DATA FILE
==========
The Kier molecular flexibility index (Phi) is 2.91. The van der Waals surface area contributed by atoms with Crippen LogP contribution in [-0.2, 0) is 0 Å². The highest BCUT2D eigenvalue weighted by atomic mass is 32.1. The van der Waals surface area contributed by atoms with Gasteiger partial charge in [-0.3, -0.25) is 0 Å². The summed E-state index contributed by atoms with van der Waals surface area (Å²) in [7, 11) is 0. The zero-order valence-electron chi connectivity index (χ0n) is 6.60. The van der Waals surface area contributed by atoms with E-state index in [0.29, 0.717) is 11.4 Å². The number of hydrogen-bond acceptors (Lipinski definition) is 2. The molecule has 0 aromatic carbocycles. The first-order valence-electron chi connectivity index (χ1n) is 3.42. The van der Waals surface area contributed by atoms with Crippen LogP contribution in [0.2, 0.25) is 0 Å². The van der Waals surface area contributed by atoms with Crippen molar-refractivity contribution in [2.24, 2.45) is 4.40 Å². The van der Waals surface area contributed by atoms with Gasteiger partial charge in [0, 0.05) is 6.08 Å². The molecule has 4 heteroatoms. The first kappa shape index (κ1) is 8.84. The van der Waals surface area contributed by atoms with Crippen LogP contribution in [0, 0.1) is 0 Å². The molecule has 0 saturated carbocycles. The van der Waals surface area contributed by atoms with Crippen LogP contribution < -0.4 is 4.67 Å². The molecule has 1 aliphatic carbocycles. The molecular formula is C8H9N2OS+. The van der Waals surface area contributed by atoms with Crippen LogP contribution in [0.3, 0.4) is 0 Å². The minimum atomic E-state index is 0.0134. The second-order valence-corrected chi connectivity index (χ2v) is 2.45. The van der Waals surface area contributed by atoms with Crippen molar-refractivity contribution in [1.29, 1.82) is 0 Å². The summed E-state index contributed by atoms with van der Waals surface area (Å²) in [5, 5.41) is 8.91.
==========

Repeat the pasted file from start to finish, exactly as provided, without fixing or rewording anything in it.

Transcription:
The Kier molecular flexibility index (Phi) is 2.91. The van der Waals surface area contributed by atoms with Crippen LogP contribution in [-0.2, 0) is 0 Å². The highest BCUT2D eigenvalue weighted by atomic mass is 32.1. The van der Waals surface area contributed by atoms with Gasteiger partial charge in [-0.3, -0.25) is 0 Å². The summed E-state index contributed by atoms with van der Waals surface area (Å²) in [7, 11) is 0. The zero-order valence-electron chi connectivity index (χ0n) is 6.60. The van der Waals surface area contributed by atoms with E-state index in [0.29, 0.717) is 11.4 Å². The number of hydrogen-bond acceptors (Lipinski definition) is 2. The molecule has 0 aromatic carbocycles. The first-order valence-electron chi connectivity index (χ1n) is 3.42. The van der Waals surface area contributed by atoms with Crippen LogP contribution in [0.2, 0.25) is 0 Å². The van der Waals surface area contributed by atoms with Crippen molar-refractivity contribution in [2.24, 2.45) is 4.40 Å². The van der Waals surface area contributed by atoms with Gasteiger partial charge in [0, 0.05) is 6.08 Å². The molecule has 4 heteroatoms. The first kappa shape index (κ1) is 8.84. The van der Waals surface area contributed by atoms with Crippen LogP contribution in [0, 0.1) is 0 Å². The molecule has 0 saturated carbocycles. The van der Waals surface area contributed by atoms with Crippen LogP contribution < -0.4 is 4.67 Å². The molecule has 1 aliphatic carbocycles. The molecular formula is C8H9N2OS+. The van der Waals surface area contributed by atoms with Crippen LogP contribution in [0.3, 0.4) is 0 Å². The minimum atomic E-state index is 0.0134. The second-order valence-corrected chi connectivity index (χ2v) is 2.45. The van der Waals surface area contributed by atoms with Crippen molar-refractivity contribution in [1.29, 1.82) is 0 Å². The summed E-state index contributed by atoms with van der Waals surface area (Å²) in [5, 5.41) is 8.91.